WALTER MAP, Archdeacon of Oxford in the time of Henry II, was a wit, and, like others of the secular clergy, a bitter enemy of all regulars, and of the Cistercians in particular. Both the wit and the bitterness may be seen in the following story:

“One day, after the King had slept in a Cistercian house, the Abbot, in the morning, showed him all its costly glories, Walter Map being in attendance. When they came to the chapter-house, “Sire,' said the Abbot, there is no place the devil hates so much as this. Here souls are reconciled, here our penances are performed, our offences punished.' "No wonder,' said Map, “that the devil hates the place where so many of his friends are whipped.'” 1

The position of the capitulum, or chapter-house, of a Cistercian monastery ? is indicated usually by

i Professor Morley's English Writers before Chaucer.

2 The accompanying plan shows the Abbey buildings, not as they are now, but as they were first laid out in conformity with the unrelaxed

three—but at Kirkstall only by two-arches, in the east walk of the cloister. It was regarded almost as a part of the church ; and therein were buried, in early days, the abbots, patrons, and benefactors of the monastery. Here, too, elections were held, and processions begun ; and here, lastly, it is certain that a very summary discipline was performed. “I am chalenged and chiden in chapter-house, as I a child were "—this, and worse than this, is the complaint of Piers Plowman's Friar, and the monks were no better off. “After lauds we all came to receive discipline," says Jocelyn of Brakelond in his chronicle.

The chapter-house of Kirkstall, though neither so large nor so beautiful as that of Fountains, has a strange and somewhat weird interest of its own. The eastern half—including the whole projection beyond the east walls of the vestry, parlour, etc.—is an early fourteenth-century addition to the original work of Abbot Alexander. The difference in the filling-in of the vaulting would alone suggest this to the most careless observer, but the masonry of the walls of the latter part is still more noteworthy.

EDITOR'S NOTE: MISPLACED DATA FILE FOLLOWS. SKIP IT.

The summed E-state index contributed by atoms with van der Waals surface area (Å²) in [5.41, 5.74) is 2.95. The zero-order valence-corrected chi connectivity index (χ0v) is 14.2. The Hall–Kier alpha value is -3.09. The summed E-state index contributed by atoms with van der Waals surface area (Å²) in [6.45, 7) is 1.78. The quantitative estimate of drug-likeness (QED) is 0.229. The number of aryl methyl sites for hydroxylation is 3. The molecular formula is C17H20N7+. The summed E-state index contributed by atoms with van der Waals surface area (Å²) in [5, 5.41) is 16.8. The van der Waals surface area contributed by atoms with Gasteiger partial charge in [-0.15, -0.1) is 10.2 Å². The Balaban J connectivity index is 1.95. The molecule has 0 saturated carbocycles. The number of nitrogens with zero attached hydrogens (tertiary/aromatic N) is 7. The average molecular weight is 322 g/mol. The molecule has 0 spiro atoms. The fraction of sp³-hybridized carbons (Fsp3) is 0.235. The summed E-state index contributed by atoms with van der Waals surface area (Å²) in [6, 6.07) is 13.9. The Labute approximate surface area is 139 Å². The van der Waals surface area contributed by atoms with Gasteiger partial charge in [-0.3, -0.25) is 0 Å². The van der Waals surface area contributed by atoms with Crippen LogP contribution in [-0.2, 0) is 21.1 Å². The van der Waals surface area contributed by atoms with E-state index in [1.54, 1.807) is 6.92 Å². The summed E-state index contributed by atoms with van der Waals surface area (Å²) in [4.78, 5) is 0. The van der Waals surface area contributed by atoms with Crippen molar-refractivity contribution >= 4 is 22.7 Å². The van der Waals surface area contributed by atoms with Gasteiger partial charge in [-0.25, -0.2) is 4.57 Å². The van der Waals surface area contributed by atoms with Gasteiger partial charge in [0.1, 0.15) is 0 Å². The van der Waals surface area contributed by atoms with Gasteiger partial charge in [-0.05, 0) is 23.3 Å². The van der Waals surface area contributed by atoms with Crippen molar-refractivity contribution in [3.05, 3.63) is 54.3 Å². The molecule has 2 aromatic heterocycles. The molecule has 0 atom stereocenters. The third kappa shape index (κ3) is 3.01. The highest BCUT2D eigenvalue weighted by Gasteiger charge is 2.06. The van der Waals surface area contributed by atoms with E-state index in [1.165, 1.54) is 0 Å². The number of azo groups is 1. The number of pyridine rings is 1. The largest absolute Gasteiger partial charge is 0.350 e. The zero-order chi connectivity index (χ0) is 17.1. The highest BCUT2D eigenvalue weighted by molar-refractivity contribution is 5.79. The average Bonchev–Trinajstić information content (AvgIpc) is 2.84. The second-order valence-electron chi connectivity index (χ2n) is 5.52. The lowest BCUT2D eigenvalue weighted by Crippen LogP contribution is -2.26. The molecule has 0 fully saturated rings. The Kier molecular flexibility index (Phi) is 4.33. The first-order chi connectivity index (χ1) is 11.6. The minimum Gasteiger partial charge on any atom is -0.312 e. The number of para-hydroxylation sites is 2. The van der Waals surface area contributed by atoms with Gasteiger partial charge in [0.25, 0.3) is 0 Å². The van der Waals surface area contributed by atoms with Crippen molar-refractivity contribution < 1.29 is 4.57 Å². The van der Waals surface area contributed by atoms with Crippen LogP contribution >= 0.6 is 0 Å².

Cistercian rule. The frater is shown as it was before its enlargement, and the original kitchen in the usual position--next the frater, and close against the cloister. The infirmary, too, is indicated as it was originally built, with aisles and open arcades, before the later division into many small rooms.

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These are literally built, to a great extent, of stone coffins, some of which have been filled up, while others are proved by various holes and fractures to be hollow. It is by no means surprising to find here and there in buildings of this period a sculp

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tured coffin-lid unceremoniously worked in, but this wholesale and unblushing confiscation of the property of the dead is surely without parallel.

The present solid and windowless eastern wall is an obviously late substitution for one pierced by two apertures, set in deeply recessed arches.

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